This category of habitat types includes brackish and freshwater marsh and associated high marsh. The majority of marsh at Cedar Island Refuge is brackish marsh with varying levels of salinity in the surface and groundwater. This habitat type is present on the refuge in large continuous blocks that are relatively intact and unaltered. Great marsh is a contiguous and unbroken expanse of 5,000 acres, and is a unique feature of the refuge.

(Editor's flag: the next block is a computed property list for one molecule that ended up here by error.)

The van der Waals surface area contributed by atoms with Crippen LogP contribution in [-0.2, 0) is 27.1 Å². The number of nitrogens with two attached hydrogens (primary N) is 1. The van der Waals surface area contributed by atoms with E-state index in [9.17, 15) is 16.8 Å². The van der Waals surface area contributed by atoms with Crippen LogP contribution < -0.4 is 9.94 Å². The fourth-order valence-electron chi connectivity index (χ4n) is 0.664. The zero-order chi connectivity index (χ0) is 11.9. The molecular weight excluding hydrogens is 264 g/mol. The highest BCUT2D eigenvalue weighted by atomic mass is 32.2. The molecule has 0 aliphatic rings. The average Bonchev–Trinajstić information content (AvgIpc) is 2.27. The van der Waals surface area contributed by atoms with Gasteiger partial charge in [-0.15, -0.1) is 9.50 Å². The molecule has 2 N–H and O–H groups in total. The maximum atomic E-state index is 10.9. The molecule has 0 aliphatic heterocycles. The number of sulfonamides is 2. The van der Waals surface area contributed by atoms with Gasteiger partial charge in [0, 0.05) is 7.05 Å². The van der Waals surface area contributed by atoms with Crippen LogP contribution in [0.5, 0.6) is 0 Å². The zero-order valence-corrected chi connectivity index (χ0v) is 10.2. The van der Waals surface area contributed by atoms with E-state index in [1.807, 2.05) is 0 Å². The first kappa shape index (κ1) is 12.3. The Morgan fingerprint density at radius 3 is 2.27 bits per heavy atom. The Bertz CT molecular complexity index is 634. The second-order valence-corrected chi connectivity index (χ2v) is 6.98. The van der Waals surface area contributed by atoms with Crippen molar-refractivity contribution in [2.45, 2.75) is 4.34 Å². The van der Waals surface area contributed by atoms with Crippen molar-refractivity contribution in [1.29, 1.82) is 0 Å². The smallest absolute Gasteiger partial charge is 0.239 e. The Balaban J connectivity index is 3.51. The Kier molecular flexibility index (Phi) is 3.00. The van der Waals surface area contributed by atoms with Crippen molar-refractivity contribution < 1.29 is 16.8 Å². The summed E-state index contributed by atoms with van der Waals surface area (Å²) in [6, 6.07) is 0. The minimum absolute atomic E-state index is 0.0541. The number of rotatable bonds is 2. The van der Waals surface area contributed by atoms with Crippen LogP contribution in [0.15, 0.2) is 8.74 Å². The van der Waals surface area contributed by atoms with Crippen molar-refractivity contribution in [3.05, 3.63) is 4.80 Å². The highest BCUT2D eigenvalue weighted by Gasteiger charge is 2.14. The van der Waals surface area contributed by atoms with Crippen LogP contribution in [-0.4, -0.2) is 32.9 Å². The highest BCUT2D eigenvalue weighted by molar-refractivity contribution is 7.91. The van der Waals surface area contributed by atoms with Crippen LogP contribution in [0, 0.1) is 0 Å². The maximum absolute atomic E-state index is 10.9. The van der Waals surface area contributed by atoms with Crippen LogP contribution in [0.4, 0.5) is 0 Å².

Much of the natural brackish marshes have a natural fire frequency of one to three years, but have endured fire exclusion during the past half century or longer. As a result, many of them are suffering from a lack of species diversity as only one to three species of marsh grasses dominate the wetter or lower marshes, and encroaching brush has now dominated the high marshes. Large mats of wrack and storm debris have drifted up in long wide tide lines, suffocating large strips of marsh. Dead grass makes up a large component of the remaining marsh stands, limiting plant productivity and nutrient availability and adversely affecting wildlife habitat. Cedar Island Refuge has 11,000 acres of marsh habitat.